The subject of pregnancy in the workplace has not received much attention in the current presidential election. Nonetheless, pregnancy discrimination on the job remains a real issue for women in Texas and other states. Fortunately, those who experience this type of discrimination retain the right to take legal action against their employers.
The number of charges related to pregnancy has significantly decreased since the enactment of the Pregnancy Discrimination Act in 1978. However, in the fiscal year of 2013, more than 5,000 charges of discrimination related to pregnancy were filed with the Equal Employment Opportunity Commission as well as with local and state agencies that promote fair employment practices. This is an increase from the over 3,900 charges filed back in 1997.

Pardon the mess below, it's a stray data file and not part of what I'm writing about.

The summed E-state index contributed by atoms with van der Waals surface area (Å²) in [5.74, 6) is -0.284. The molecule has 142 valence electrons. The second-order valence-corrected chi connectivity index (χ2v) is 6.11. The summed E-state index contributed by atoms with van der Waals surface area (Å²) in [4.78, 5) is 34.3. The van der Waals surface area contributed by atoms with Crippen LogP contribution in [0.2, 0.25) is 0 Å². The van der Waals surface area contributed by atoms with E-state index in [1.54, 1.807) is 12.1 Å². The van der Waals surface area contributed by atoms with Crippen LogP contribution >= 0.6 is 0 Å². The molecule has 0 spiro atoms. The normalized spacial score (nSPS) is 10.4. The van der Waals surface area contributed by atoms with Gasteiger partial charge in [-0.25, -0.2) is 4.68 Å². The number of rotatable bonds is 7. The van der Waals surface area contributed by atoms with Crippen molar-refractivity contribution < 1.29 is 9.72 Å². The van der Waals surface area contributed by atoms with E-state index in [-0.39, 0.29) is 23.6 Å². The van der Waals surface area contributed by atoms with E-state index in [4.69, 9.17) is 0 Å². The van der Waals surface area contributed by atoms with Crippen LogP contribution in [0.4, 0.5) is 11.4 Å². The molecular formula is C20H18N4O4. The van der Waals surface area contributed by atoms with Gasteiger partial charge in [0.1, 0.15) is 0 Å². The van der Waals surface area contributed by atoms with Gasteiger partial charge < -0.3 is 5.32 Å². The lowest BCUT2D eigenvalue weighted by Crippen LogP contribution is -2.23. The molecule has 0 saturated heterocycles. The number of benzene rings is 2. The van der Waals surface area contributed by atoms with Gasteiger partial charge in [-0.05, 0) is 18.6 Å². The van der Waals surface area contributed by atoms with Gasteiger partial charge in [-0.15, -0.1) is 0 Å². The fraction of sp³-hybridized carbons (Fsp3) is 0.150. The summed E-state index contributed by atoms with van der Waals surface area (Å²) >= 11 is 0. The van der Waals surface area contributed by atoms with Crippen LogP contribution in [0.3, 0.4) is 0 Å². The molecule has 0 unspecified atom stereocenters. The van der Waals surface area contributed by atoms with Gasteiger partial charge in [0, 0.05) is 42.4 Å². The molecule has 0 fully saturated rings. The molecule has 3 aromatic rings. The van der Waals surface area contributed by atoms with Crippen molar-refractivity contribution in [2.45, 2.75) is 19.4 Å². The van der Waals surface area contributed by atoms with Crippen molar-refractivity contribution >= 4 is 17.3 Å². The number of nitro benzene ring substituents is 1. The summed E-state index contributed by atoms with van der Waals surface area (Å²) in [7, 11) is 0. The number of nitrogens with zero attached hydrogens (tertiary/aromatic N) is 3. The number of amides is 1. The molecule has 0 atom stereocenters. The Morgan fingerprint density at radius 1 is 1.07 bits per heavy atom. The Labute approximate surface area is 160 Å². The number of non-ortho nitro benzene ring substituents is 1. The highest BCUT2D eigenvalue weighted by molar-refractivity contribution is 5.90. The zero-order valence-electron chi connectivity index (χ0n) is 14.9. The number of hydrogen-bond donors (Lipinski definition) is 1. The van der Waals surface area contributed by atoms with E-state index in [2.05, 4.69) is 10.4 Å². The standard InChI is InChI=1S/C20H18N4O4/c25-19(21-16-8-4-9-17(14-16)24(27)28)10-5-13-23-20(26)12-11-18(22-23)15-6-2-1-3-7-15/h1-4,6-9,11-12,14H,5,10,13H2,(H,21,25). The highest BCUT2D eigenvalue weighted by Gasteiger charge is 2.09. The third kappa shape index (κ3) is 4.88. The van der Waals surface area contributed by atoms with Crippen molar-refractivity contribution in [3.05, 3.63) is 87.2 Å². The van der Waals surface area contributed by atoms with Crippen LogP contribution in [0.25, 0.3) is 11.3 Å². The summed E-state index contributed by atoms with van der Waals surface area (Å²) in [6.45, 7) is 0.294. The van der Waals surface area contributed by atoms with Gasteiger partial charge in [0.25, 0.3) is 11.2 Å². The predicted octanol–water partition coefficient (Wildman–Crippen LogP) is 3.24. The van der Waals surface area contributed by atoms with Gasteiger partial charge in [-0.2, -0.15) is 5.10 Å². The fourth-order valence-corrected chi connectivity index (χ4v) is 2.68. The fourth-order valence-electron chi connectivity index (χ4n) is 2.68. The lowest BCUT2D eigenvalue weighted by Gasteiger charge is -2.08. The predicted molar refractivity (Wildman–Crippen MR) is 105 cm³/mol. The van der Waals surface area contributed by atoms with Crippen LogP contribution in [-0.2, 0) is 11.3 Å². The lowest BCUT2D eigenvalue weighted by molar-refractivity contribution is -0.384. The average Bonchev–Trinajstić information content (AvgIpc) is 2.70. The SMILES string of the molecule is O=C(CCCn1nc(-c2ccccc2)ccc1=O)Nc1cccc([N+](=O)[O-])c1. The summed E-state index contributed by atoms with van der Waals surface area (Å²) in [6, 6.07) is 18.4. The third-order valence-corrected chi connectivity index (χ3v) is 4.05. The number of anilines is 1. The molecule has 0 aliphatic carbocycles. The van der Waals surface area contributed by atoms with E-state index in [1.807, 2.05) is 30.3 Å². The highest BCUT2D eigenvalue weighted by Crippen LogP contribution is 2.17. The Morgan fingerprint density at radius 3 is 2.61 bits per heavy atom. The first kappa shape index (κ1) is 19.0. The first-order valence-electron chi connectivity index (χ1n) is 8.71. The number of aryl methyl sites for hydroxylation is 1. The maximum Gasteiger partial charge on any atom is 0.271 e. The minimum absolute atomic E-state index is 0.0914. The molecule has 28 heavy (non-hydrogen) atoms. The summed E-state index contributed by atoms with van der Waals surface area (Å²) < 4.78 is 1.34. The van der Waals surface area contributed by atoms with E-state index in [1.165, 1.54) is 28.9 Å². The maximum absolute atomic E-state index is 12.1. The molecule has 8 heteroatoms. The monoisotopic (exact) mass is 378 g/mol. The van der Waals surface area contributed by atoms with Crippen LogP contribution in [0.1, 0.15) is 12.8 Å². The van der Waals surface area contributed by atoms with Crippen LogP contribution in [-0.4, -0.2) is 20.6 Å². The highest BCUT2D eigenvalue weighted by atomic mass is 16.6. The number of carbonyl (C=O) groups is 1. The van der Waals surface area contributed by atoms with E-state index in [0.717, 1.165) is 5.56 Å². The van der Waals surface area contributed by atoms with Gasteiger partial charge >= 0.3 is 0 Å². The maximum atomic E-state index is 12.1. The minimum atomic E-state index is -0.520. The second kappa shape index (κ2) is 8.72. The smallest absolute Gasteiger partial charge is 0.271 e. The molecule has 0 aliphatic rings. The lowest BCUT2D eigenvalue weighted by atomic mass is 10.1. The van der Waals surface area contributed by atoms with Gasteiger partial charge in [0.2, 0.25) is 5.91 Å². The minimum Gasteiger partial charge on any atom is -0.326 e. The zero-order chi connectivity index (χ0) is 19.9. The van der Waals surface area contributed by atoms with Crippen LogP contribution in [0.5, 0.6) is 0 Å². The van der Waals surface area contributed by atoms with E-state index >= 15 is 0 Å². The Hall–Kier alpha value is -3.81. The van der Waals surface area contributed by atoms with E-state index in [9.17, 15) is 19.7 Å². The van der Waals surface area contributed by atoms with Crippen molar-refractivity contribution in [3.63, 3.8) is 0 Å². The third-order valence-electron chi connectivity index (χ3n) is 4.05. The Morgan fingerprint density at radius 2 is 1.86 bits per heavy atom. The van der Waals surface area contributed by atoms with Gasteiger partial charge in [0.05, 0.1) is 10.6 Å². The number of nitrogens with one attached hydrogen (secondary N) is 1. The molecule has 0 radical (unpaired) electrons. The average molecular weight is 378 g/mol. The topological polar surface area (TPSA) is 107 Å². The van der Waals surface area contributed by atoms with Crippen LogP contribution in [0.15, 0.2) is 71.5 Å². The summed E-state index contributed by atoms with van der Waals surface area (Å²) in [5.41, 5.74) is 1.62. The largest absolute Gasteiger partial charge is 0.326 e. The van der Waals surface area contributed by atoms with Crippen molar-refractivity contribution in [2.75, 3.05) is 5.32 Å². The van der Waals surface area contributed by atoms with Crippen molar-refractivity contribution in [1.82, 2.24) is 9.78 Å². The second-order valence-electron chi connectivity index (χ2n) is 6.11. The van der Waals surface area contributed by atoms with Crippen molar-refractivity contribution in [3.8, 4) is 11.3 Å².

In 2014, lawsuits related to discrimination against pregnant women made up nearly 20 percent of the EEOC's suits. Statistics further show that almost 75 percent of cases involving this type of discrimination originated from workers in salaried or hourly job roles with less security -- for instance, home health aides or waitresses. This is in line with research studies that show that half of claims actually come from people who are employed in industries that are predominately female, such as teaching and nursing.
Research also shows that a majority of pregnancy discrimination cases involve women who work in lower managerial jobs or clerical jobs that do not require college degrees. No matter the role in which a woman works in Texas, she does not to have accept poor treatment simply because she is pregnant. Anyone facing discrimination on the basis of pregnancy has the right to file a claim, which -- if fought successfully -- may lead to remedies such as the reinstatement of a job depending on the circumstances surrounding the case.
Source: rawstory.com, "Why silence continues to surround pregnancy discrimination in the workplace", Aug. 24, 2016